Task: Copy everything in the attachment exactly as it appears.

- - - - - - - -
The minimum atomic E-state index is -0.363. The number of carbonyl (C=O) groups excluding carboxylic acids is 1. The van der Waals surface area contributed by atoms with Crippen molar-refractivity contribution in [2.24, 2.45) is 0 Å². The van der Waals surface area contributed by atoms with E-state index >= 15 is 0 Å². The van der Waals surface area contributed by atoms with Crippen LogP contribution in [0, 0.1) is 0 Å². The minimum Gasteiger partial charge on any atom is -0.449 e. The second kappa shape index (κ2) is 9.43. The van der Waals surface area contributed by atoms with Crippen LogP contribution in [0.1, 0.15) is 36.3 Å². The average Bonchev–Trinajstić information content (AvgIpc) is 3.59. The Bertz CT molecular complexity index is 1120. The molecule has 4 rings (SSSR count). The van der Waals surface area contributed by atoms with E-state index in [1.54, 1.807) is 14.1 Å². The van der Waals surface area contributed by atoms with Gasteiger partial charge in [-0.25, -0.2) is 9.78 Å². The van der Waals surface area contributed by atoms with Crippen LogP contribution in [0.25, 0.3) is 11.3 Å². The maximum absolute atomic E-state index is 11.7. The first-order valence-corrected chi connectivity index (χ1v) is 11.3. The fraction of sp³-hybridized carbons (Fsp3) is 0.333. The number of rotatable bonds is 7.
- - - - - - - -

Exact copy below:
The minimum atomic E-state index is -0.363. The number of carbonyl (C=O) groups excluding carboxylic acids is 1. The van der Waals surface area contributed by atoms with Crippen molar-refractivity contribution in [2.24, 2.45) is 0 Å². The van der Waals surface area contributed by atoms with E-state index >= 15 is 0 Å². The van der Waals surface area contributed by atoms with Crippen LogP contribution in [0, 0.1) is 0 Å². The minimum Gasteiger partial charge on any atom is -0.449 e. The second kappa shape index (κ2) is 9.43. The van der Waals surface area contributed by atoms with Crippen LogP contribution in [0.1, 0.15) is 36.3 Å². The average Bonchev–Trinajstić information content (AvgIpc) is 3.59. The Bertz CT molecular complexity index is 1120. The molecule has 4 rings (SSSR count). The van der Waals surface area contributed by atoms with E-state index in [1.54, 1.807) is 14.1 Å². The van der Waals surface area contributed by atoms with Gasteiger partial charge in [-0.25, -0.2) is 9.78 Å². The van der Waals surface area contributed by atoms with Crippen LogP contribution in [0.25, 0.3) is 11.3 Å². The maximum absolute atomic E-state index is 11.7. The first-order valence-corrected chi connectivity index (χ1v) is 11.3. The fraction of sp³-hybridized carbons (Fsp3) is 0.333. The number of rotatable bonds is 7.